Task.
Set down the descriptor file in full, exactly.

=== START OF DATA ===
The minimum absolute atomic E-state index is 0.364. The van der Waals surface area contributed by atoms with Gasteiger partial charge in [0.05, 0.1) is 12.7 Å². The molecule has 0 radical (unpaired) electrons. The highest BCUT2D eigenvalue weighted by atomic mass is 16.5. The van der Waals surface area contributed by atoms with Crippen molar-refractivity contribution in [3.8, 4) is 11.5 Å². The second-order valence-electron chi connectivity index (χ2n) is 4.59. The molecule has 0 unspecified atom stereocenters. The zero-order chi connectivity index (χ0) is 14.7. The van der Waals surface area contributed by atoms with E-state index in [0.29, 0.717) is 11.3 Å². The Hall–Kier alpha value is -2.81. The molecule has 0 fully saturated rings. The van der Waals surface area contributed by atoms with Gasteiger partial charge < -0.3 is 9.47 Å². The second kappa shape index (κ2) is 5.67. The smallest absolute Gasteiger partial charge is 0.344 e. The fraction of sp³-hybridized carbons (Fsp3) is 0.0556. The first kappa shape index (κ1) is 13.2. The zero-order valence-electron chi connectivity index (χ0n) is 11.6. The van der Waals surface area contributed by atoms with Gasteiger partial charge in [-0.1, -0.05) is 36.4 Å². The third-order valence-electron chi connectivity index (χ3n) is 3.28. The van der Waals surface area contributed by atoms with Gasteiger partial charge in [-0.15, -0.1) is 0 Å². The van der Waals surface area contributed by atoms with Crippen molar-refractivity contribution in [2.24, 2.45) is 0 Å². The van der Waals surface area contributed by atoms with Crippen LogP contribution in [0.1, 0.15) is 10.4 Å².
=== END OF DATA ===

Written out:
The minimum absolute atomic E-state index is 0.364. The van der Waals surface area contributed by atoms with Gasteiger partial charge in [0.05, 0.1) is 12.7 Å². The molecule has 0 radical (unpaired) electrons. The highest BCUT2D eigenvalue weighted by atomic mass is 16.5. The van der Waals surface area contributed by atoms with Crippen molar-refractivity contribution in [3.8, 4) is 11.5 Å². The second-order valence-electron chi connectivity index (χ2n) is 4.59. The molecule has 0 unspecified atom stereocenters. The zero-order chi connectivity index (χ0) is 14.7. The van der Waals surface area contributed by atoms with E-state index in [0.29, 0.717) is 11.3 Å². The Hall–Kier alpha value is -2.81. The molecule has 0 fully saturated rings. The van der Waals surface area contributed by atoms with Gasteiger partial charge < -0.3 is 9.47 Å². The second kappa shape index (κ2) is 5.67. The smallest absolute Gasteiger partial charge is 0.344 e. The fraction of sp³-hybridized carbons (Fsp3) is 0.0556. The first kappa shape index (κ1) is 13.2. The zero-order valence-electron chi connectivity index (χ0n) is 11.6. The van der Waals surface area contributed by atoms with Gasteiger partial charge in [-0.1, -0.05) is 36.4 Å². The third-order valence-electron chi connectivity index (χ3n) is 3.28. The van der Waals surface area contributed by atoms with Gasteiger partial charge in [-0.15, -0.1) is 0 Å². The van der Waals surface area contributed by atoms with Crippen molar-refractivity contribution in [2.24, 2.45) is 0 Å². The van der Waals surface area contributed by atoms with Crippen LogP contribution in [0.1, 0.15) is 10.4 Å².